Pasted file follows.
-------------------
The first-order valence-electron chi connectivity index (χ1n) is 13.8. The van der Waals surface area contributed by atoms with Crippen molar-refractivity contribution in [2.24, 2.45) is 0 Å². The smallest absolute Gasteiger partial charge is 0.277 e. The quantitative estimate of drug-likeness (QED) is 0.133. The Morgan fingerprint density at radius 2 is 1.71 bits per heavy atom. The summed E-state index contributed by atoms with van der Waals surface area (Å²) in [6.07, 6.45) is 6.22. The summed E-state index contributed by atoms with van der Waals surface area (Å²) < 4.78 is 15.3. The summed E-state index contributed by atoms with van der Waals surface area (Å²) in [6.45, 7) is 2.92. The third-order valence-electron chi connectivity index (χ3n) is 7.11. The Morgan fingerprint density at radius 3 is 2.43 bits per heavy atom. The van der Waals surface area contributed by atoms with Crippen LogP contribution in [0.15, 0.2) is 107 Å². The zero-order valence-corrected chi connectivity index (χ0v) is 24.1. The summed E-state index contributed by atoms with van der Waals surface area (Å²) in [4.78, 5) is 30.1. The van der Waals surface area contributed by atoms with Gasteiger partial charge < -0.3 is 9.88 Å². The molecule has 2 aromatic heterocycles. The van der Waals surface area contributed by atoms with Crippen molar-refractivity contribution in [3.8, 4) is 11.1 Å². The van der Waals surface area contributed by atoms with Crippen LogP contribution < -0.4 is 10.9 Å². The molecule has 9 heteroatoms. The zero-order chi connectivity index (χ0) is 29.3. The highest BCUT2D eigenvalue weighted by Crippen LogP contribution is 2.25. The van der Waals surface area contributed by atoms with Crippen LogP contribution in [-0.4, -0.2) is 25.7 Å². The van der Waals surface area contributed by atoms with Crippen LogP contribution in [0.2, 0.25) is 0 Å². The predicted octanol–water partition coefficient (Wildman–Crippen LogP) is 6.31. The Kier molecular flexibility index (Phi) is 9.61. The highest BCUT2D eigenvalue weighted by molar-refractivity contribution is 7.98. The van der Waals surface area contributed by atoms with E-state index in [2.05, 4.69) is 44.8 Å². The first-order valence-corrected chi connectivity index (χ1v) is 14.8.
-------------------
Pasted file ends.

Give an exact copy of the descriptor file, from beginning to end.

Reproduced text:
The first-order valence-electron chi connectivity index (χ1n) is 13.8. The van der Waals surface area contributed by atoms with Crippen molar-refractivity contribution in [2.24, 2.45) is 0 Å². The smallest absolute Gasteiger partial charge is 0.277 e. The quantitative estimate of drug-likeness (QED) is 0.133. The Morgan fingerprint density at radius 2 is 1.71 bits per heavy atom. The summed E-state index contributed by atoms with van der Waals surface area (Å²) in [6.07, 6.45) is 6.22. The summed E-state index contributed by atoms with van der Waals surface area (Å²) < 4.78 is 15.3. The summed E-state index contributed by atoms with van der Waals surface area (Å²) in [6.45, 7) is 2.92. The third-order valence-electron chi connectivity index (χ3n) is 7.11. The Morgan fingerprint density at radius 3 is 2.43 bits per heavy atom. The van der Waals surface area contributed by atoms with Crippen LogP contribution in [0.15, 0.2) is 107 Å². The zero-order valence-corrected chi connectivity index (χ0v) is 24.1. The summed E-state index contributed by atoms with van der Waals surface area (Å²) in [4.78, 5) is 30.1. The van der Waals surface area contributed by atoms with Gasteiger partial charge < -0.3 is 9.88 Å². The molecule has 2 aromatic heterocycles. The van der Waals surface area contributed by atoms with Crippen molar-refractivity contribution in [3.8, 4) is 11.1 Å². The van der Waals surface area contributed by atoms with Crippen LogP contribution < -0.4 is 10.9 Å². The molecule has 9 heteroatoms. The zero-order chi connectivity index (χ0) is 29.3. The highest BCUT2D eigenvalue weighted by Crippen LogP contribution is 2.25. The van der Waals surface area contributed by atoms with Crippen LogP contribution in [-0.4, -0.2) is 25.7 Å². The van der Waals surface area contributed by atoms with Crippen LogP contribution in [0.2, 0.25) is 0 Å². The predicted octanol–water partition coefficient (Wildman–Crippen LogP) is 6.31. The Kier molecular flexibility index (Phi) is 9.61. The highest BCUT2D eigenvalue weighted by molar-refractivity contribution is 7.98. The van der Waals surface area contributed by atoms with E-state index in [2.05, 4.69) is 44.8 Å². The first-order valence-corrected chi connectivity index (χ1v) is 14.8.